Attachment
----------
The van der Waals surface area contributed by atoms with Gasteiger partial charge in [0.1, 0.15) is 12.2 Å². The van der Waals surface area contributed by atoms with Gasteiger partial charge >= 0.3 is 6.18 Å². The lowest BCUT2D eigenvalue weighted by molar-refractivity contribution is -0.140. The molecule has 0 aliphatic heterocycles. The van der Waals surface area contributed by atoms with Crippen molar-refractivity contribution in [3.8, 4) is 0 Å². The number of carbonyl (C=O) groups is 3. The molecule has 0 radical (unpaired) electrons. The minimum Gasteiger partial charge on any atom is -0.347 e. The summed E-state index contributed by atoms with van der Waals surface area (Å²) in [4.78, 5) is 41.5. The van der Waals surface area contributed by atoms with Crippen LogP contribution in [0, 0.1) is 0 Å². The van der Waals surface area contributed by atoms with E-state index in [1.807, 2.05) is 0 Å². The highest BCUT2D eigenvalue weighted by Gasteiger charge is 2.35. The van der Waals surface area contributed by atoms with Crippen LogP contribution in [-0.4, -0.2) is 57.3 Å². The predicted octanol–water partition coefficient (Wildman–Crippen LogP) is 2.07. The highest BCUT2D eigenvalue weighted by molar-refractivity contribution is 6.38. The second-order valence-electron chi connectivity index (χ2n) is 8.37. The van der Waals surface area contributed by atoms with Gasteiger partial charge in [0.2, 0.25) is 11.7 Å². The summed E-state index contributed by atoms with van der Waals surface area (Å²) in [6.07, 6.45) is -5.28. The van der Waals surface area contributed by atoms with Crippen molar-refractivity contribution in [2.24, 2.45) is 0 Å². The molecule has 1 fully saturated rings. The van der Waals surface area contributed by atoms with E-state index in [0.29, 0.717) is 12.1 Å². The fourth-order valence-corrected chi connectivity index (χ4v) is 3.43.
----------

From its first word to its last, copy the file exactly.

The van der Waals surface area contributed by atoms with Gasteiger partial charge in [0.1, 0.15) is 12.2 Å². The van der Waals surface area contributed by atoms with Gasteiger partial charge >= 0.3 is 6.18 Å². The lowest BCUT2D eigenvalue weighted by molar-refractivity contribution is -0.140. The molecule has 0 aliphatic heterocycles. The van der Waals surface area contributed by atoms with Crippen molar-refractivity contribution in [3.8, 4) is 0 Å². The number of carbonyl (C=O) groups is 3. The molecule has 0 radical (unpaired) electrons. The minimum Gasteiger partial charge on any atom is -0.347 e. The summed E-state index contributed by atoms with van der Waals surface area (Å²) in [4.78, 5) is 41.5. The van der Waals surface area contributed by atoms with Crippen LogP contribution in [0, 0.1) is 0 Å². The van der Waals surface area contributed by atoms with E-state index in [1.807, 2.05) is 0 Å². The highest BCUT2D eigenvalue weighted by Gasteiger charge is 2.35. The van der Waals surface area contributed by atoms with Crippen LogP contribution in [-0.4, -0.2) is 57.3 Å². The predicted octanol–water partition coefficient (Wildman–Crippen LogP) is 2.07. The highest BCUT2D eigenvalue weighted by molar-refractivity contribution is 6.38. The second-order valence-electron chi connectivity index (χ2n) is 8.37. The van der Waals surface area contributed by atoms with Gasteiger partial charge in [0.2, 0.25) is 11.7 Å². The summed E-state index contributed by atoms with van der Waals surface area (Å²) in [6.07, 6.45) is -5.28. The van der Waals surface area contributed by atoms with Crippen molar-refractivity contribution in [2.24, 2.45) is 0 Å². The molecule has 1 fully saturated rings. The van der Waals surface area contributed by atoms with E-state index in [0.29, 0.717) is 12.1 Å². The fourth-order valence-corrected chi connectivity index (χ4v) is 3.43.